3. I want to post this to keep this tread alive and hope more of David's former clients might come forward. In my case, this coward of a man represented me from June 2014 for a couple of months before I fired him. I knew something was wrong when he blatantly lied about what he had advised me in my contentious and unfortunate divorce trial. His impact on the proceedings cast a very long shadow and continues to impact me after a lengthy 19 month divorce. I would join a class action suit.

  4. The dispute in LB Indiana regarding lake front property rights is typical of most beach communities along our Great Lakes. Simply put, communication to non owners when visiting the lakefront would be beneficial. The Great Lakes are designated navigational waters (including shorelines). The high-water mark signifies the area one is able to navigate. This means you can walk, run, skip, etc. along the shores. You can't however loiter, camp, sunbath in front of someones property. Informational signs may be helpful to owners and visitors. Our Great Lakes are a treasure that should be enjoyed by all. PS We should all be concerned that the Long Beach, Indiana community is on septic systems.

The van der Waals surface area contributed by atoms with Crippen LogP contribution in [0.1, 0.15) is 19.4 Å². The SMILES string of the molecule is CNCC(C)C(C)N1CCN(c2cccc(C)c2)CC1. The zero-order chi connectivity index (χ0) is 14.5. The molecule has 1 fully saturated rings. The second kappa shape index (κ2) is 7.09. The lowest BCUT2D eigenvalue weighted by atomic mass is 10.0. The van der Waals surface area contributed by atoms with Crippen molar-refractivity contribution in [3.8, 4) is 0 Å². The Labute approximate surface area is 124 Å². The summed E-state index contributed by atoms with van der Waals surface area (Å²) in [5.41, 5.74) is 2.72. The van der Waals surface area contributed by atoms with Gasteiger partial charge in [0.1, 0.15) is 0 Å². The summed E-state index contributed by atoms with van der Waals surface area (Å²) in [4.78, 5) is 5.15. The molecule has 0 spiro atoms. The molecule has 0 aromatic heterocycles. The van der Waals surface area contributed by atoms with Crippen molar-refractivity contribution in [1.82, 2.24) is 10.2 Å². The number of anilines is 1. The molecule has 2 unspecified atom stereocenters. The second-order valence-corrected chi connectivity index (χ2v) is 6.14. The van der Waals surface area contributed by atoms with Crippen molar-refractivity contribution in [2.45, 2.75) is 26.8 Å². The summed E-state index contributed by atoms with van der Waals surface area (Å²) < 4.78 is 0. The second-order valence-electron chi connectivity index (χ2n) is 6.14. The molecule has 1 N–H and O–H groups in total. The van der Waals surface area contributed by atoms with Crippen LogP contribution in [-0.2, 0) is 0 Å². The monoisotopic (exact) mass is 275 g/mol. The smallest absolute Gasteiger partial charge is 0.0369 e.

5. Dear Fan, let me help you correct the title to your post. "ACLU is [Left] most of the time" will render it accurate. Just google it if you doubt that I am, err, "right" about this: "By the mid-1930s, Roger Nash Baldwin had carved out a well-established reputation as America’s foremost civil libertarian. He was, at the same time, one of the nation’s leading figures in left-of-center circles. Founder and long time director of the American Civil Liberties Union, Baldwin was a firm Popular Fronter who believed that forces on the left side of the political spectrum should unite to ward off the threat posed by right-wing aggressors and to advance progressive causes. Baldwin’s expansive civil liberties perspective, coupled with his determined belief in the need for sweeping socioeconomic change, sometimes resulted in contradictory and controversial pronouncements. That made him something of a lightning rod for those who painted the ACLU with a red brush." http://www.harvardsquarelibrary.org/biographies/roger-baldwin-2/ "[George Soros underwrites the ACLU' which It supports open borders, has rushed to the defense of suspected terrorists and their abettors, and appointed former New Left terrorist Bernardine Dohrn to its Advisory Board." http://www.discoverthenetworks.org/viewSubCategory.asp?id=1237 "The creation of non-profit law firms ushered in an era of progressive public interest firms modeled after already established like the National Association for the Advancement of Colored People ("NAACP") and the American Civil Liberties Union ("ACLU") to advance progressive causes from the environmental protection to consumer advocacy." https://en.wikipedia.org/wiki/Cause_lawyering